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McHenry County employers indifferent on online education in hiring

H. Rick Bamman -
McHenry County College Professional Development Assistant Kathy Hayhurst checks workstations in a training room at the Crystal Lake campus. Hayhurst got both her associates and bachelors degrees by working on line and in traditional classroom settings.
H. Rick Bamman - McHenry County College Professional Development Assistant Kathy Hayhurst checks workstations in a training room at the Crystal Lake campus. Hayhurst got both her associates and bachelors degrees by working on line and in traditional classroom settings.

After making a commitment to get an associate degree partly online, it was much easier for Kathleen Hayhurst of Wonder Lake to transition from a part-time position to a full-time one.

Working as a professional development assistant at McHenry County College, Hayhurst said going to school entirely face-to-face wasn’t an option between work and family obligations. Taking online courses through MCC was more convenient, and it made her feel no less qualified than if she would’ve gotten the degree completely face-to-face, she said.

With more students like Hayhurst coming out of higher education today, a few of the larger employers in the area said for them, a degree obtained completely or partially online is hardly a make or break factor when it comes to hiring.

At Centegra Health System, Director of Employment and Development Matt Johnson said both online and traditional degrees are recognized equally.

If interviewing two candidates with similar experience, the origin of their degrees “wouldn’t be a factor that would weigh real heavily,” Johnson said.

He pointed out that online education wouldn’t be feasible for some positions, such as nurses or other clinical jobs, and a majority of applicants do have traditional brick-and-mortar degrees. Still, Johnson said he’s noticed a higher number of online-educated candidates coming in each year.

Within Crystal Lake School District 47, potential hires with either type of degree also are welcome, Assistant Superintendent for Human Resources Greg Buchanan said.

“We approve online courses through accredited universities, and we do have staff who have degrees where a portion of their credits were earned via online coursework,” he said in an email.

The circumstances differ for teachers, though, as undergraduate teaching degrees require student teaching, which means new hires would have had classroom experience regardless of online or face-to-face education, Buchanan said.

The indifference about online education expressed by employers should be good news for local students as distance learning appears to be much more common than in prior years.

The number of online courses offered at MCC skyrocketed 181 percent in six fiscal years, and that’s because of demand, said Ray Lawson, MCC’s director of online learning and educational technology.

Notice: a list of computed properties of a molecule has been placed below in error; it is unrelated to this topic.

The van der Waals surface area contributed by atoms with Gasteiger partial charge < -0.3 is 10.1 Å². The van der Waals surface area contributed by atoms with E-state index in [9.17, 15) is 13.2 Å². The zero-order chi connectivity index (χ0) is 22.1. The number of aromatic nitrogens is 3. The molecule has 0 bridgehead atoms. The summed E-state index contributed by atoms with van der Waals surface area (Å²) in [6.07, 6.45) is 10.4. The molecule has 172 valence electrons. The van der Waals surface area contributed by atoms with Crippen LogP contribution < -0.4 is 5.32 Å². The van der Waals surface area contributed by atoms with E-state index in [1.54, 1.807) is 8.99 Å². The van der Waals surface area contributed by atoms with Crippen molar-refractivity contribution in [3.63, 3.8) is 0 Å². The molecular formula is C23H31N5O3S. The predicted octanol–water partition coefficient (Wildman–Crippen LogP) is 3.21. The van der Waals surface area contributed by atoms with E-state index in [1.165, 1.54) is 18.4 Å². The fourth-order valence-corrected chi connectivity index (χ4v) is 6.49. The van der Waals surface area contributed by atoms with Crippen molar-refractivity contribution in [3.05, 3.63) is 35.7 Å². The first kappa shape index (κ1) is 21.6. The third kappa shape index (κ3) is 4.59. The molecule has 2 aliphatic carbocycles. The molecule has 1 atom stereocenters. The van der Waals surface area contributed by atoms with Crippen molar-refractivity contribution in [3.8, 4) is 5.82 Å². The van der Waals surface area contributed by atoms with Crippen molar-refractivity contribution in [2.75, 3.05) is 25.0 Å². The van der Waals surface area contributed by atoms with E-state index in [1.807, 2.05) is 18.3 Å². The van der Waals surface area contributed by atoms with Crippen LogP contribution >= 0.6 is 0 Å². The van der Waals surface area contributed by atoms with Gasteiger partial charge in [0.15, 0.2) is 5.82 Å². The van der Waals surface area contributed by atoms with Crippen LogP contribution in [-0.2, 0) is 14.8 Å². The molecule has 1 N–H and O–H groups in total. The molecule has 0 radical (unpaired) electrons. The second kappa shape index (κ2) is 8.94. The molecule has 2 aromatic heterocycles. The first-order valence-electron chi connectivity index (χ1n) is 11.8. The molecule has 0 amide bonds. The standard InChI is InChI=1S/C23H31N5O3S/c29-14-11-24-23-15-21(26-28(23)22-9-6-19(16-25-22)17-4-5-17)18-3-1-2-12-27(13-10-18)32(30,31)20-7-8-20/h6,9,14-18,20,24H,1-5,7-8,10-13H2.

“In terms of students in online courses, we have experienced a growth of 133 percent from [fiscal year] 2008 to [fiscal year] 2014,” he said.

Nationally, the trend appears to be the same.

A 2013 survey by Babson Survey Research Group shows a steady increase in the number of students taking at least one online course at U.S. post-secondary degree-granting schools, going from 1.6 million in fall 2002 to 6.7 million in fall 2011.

“Online learning is now becoming part of the fabric of higher education,” Lawson said. “It’s becoming very important for a lot of people because that’s the only way they can continue working and taking care of a family.”

That’s what 42-year-old MCC student Tammy Adams was doing, and the fact that she’s getting a degree completely online hasn’t been important to employers, she added. What’s been important is that she’s getting one, period.

Adams, who in 2013 moved from West Dundee to Nashville, Tennessee, is set to receive an associate degree in May for business administration.

“When I’ve interviewed for positions, people haven’t said anything about getting the degree online,” Adams said. “They said it was good I was going back to get it.”

It’s not all about education, but rather if a candidate is a good match in all aspects, said Rocio Arreola-Escutia, human resources director at Pioneer Center for Human Services.

“[Applicants with online degrees] is not something I’ve encountered a whole lot,” she said. “Now, would it make a difference? Not really.

“We haven’t seen that a lot, but if we did, there’s a lot more that we look at other than just that education piece.”

Throughout the rest of the world, as many as a third of surveyed employers view candidates with online degrees as favorably as those with brick-and-mortar ones, a 2010 survey by the Society for Human Resource Management showed. The survey is the most recent research available on the topic, SHRM spokeswoman Kate Kennedy said.

It also showed more than a half – 55 percent – of organizations said if two applicants with the same level of experience applied for the same position, it wouldn’t make a difference whether one had an online degree.

Speaking from experience with both online and face-to-face learning, Hayhurst said her online schooling was totally aligned with brick-and-mortar courses in terms of rigor.

“The online courses that I’ve taken have been just as rigorous, as far as testing and content and making me think critically,” said Hayhurst, who last month received a bachelor’s degree from Southern Illinois University, again, taking several courses online.

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